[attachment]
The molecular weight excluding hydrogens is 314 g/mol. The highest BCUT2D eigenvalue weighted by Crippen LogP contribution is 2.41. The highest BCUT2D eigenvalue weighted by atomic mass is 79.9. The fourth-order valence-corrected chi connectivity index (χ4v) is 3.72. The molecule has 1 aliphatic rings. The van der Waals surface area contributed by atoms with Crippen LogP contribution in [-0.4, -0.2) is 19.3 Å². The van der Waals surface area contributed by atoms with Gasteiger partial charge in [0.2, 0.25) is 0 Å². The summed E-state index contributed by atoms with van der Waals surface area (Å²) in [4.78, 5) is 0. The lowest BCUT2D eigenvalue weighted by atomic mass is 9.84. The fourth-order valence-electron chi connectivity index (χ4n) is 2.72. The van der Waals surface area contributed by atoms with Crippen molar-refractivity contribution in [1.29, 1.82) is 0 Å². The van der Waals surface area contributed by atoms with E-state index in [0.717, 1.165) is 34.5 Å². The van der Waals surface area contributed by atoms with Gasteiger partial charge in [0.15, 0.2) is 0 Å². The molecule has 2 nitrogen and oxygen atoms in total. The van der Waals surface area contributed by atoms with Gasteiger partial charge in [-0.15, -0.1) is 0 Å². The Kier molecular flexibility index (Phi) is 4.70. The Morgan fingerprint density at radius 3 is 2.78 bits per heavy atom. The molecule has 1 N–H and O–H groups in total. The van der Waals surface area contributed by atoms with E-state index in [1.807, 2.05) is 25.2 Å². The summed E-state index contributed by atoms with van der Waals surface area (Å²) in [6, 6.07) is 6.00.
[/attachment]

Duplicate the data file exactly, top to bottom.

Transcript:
The molecular weight excluding hydrogens is 314 g/mol. The highest BCUT2D eigenvalue weighted by Crippen LogP contribution is 2.41. The highest BCUT2D eigenvalue weighted by atomic mass is 79.9. The fourth-order valence-corrected chi connectivity index (χ4v) is 3.72. The molecule has 1 aliphatic rings. The van der Waals surface area contributed by atoms with Crippen LogP contribution in [-0.4, -0.2) is 19.3 Å². The van der Waals surface area contributed by atoms with Gasteiger partial charge in [0.2, 0.25) is 0 Å². The summed E-state index contributed by atoms with van der Waals surface area (Å²) in [4.78, 5) is 0. The lowest BCUT2D eigenvalue weighted by atomic mass is 9.84. The fourth-order valence-electron chi connectivity index (χ4n) is 2.72. The van der Waals surface area contributed by atoms with Crippen molar-refractivity contribution in [1.29, 1.82) is 0 Å². The van der Waals surface area contributed by atoms with E-state index in [0.717, 1.165) is 34.5 Å². The van der Waals surface area contributed by atoms with Gasteiger partial charge in [0.15, 0.2) is 0 Å². The molecule has 2 nitrogen and oxygen atoms in total. The van der Waals surface area contributed by atoms with Gasteiger partial charge in [-0.15, -0.1) is 0 Å². The Kier molecular flexibility index (Phi) is 4.70. The Morgan fingerprint density at radius 3 is 2.78 bits per heavy atom. The molecule has 1 N–H and O–H groups in total. The van der Waals surface area contributed by atoms with E-state index in [1.807, 2.05) is 25.2 Å². The summed E-state index contributed by atoms with van der Waals surface area (Å²) in [6, 6.07) is 6.00.